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Although over 42.7 million Americans have health-club memberships, on average, they go to the gym less than eight times a month, according to the International Health, Racquet & Sportsclub Association. Several new fitness franchises are finding unique ways to motivate their members to not just sign up, but also show up.
Battle of the Bulge
Todd Scott of Platoon Fitness has been known to go to the home or workplace of a Platoon client who's AWOL, staging a workout in the driveway or parking lot and shouting the MIA cadet's name. Scott launched Platoon Fitness--a daily boot camp-style fitness regime done outdoors year-round, rain or shine--from his basement in 1999. Daily contact and feedback create an encouraging rapport between the instructors and trainees, who pay per month, not per session. "It delivers results because of the camaraderie and cultlike atmosphere," says Scott, who gives members their money back if the program doesn't work for them. In 2006, the company started franchising to aspiring drill sergeants looking to offer an alternative to stuffy megagyms. To start, Platoon franchisees only need to rent public park space for an hour or so each day and recruit customers looking for in-your-face motivation. The franchise opportunity is low-cost and initially home based, with the option to grow into a brick-and-mortar personal training center. --E.W.
The success of NBC's The Biggest Loser has shown the power that teamwork and competition have in motivating people to change their lives. Now a new franchise is harnessing that power to make reality show results a reality for people across the nation. Team Spirit Fitness Centers' vice president Michael McConnell explains that, after studying the fitness industry, it became clear that "the component most places were missing was a support system outside the facility." The company started in 2007 to help clients create that vital support system. In addition to working out and learning about nutrition, Team Spirit clients form teams of four to six people with similar health goals. The teams then compete against each other every three months, using weigh-ins to decide who will win prizes such as free memberships, gift certificates and even cash. More important, team members are encouraged to set up meetings outside the gym for support and to hold each other accountable so their fitness goals don't fall by the wayside when they walk out the door. --T.S.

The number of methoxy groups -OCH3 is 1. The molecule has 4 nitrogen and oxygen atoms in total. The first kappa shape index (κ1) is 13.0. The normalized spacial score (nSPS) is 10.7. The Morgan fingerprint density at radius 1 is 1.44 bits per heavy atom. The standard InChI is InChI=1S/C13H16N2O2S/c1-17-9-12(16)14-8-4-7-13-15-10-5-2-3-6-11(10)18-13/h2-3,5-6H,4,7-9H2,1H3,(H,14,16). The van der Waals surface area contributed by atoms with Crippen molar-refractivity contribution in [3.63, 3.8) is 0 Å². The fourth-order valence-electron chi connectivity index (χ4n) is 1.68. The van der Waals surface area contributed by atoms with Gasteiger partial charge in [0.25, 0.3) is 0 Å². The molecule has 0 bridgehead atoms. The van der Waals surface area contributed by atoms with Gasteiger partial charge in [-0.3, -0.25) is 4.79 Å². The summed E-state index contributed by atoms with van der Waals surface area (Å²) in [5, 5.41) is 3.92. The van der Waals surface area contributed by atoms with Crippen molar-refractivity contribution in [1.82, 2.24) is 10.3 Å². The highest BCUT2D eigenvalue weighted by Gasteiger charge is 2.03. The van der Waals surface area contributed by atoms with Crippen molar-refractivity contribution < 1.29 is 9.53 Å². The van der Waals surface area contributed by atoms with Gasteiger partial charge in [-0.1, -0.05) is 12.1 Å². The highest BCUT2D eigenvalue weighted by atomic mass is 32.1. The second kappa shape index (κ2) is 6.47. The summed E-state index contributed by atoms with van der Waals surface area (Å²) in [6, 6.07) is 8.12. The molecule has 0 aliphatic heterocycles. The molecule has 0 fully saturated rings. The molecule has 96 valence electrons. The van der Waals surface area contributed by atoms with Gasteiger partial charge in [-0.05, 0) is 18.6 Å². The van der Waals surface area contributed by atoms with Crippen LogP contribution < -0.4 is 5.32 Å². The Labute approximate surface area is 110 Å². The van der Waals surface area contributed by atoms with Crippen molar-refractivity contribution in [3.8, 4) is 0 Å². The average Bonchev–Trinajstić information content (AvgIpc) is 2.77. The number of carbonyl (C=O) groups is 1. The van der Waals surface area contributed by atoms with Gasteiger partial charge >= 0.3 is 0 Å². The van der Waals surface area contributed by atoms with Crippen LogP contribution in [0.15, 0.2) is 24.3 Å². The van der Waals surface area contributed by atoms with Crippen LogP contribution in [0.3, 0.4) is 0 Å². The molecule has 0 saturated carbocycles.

Fitwize 4 Kids is more than just a gym for kids--it's "a place they can call their own," where they can "let their stress out in a place that's noncompetitive," says founder Warren Gendel, who started franchising the concept in 2005. In addition to obstacle courses, agility training and circuit workouts on equipment made especially for kids, Fitwize 4 Kids offers nutrition workshops to promote an all-around healthy lifestyle, including nutrition homework aimed at getting parents involved. The centers also train student athletes to avoid injuries. Fitwize's mission is to engage all children ages 6-and-a-half to 15 not only with incentive programs to keep them coming in and working out, but also with education about the lifelong benefits of fitness and a proper diet, which they can carry into adulthood. --E.W.